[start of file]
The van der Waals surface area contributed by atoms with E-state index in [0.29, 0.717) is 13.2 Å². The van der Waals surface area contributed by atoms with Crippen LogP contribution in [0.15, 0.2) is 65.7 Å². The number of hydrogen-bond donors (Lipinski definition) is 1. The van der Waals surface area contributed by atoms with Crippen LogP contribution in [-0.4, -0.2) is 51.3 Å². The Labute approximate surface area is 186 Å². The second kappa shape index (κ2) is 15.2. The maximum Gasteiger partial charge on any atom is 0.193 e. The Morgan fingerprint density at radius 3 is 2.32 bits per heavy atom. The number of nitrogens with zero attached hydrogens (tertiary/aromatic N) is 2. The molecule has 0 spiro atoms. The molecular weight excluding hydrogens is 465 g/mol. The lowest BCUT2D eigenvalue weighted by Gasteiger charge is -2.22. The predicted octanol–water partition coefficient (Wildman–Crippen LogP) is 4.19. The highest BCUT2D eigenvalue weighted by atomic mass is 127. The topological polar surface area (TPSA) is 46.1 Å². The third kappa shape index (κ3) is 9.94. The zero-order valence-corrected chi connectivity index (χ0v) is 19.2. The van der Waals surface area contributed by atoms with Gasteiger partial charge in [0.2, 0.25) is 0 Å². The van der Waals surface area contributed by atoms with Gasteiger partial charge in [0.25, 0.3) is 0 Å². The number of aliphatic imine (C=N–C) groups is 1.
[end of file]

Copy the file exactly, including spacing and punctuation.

The van der Waals surface area contributed by atoms with E-state index in [0.29, 0.717) is 13.2 Å². The van der Waals surface area contributed by atoms with Crippen LogP contribution in [0.15, 0.2) is 65.7 Å². The number of hydrogen-bond donors (Lipinski definition) is 1. The van der Waals surface area contributed by atoms with Crippen LogP contribution in [-0.4, -0.2) is 51.3 Å². The Labute approximate surface area is 186 Å². The second kappa shape index (κ2) is 15.2. The maximum Gasteiger partial charge on any atom is 0.193 e. The Morgan fingerprint density at radius 3 is 2.32 bits per heavy atom. The number of nitrogens with zero attached hydrogens (tertiary/aromatic N) is 2. The molecule has 0 spiro atoms. The molecular weight excluding hydrogens is 465 g/mol. The lowest BCUT2D eigenvalue weighted by Gasteiger charge is -2.22. The predicted octanol–water partition coefficient (Wildman–Crippen LogP) is 4.19. The highest BCUT2D eigenvalue weighted by atomic mass is 127. The topological polar surface area (TPSA) is 46.1 Å². The third kappa shape index (κ3) is 9.94. The zero-order valence-corrected chi connectivity index (χ0v) is 19.2. The van der Waals surface area contributed by atoms with Gasteiger partial charge in [0.2, 0.25) is 0 Å². The van der Waals surface area contributed by atoms with Gasteiger partial charge in [0.25, 0.3) is 0 Å². The number of aliphatic imine (C=N–C) groups is 1.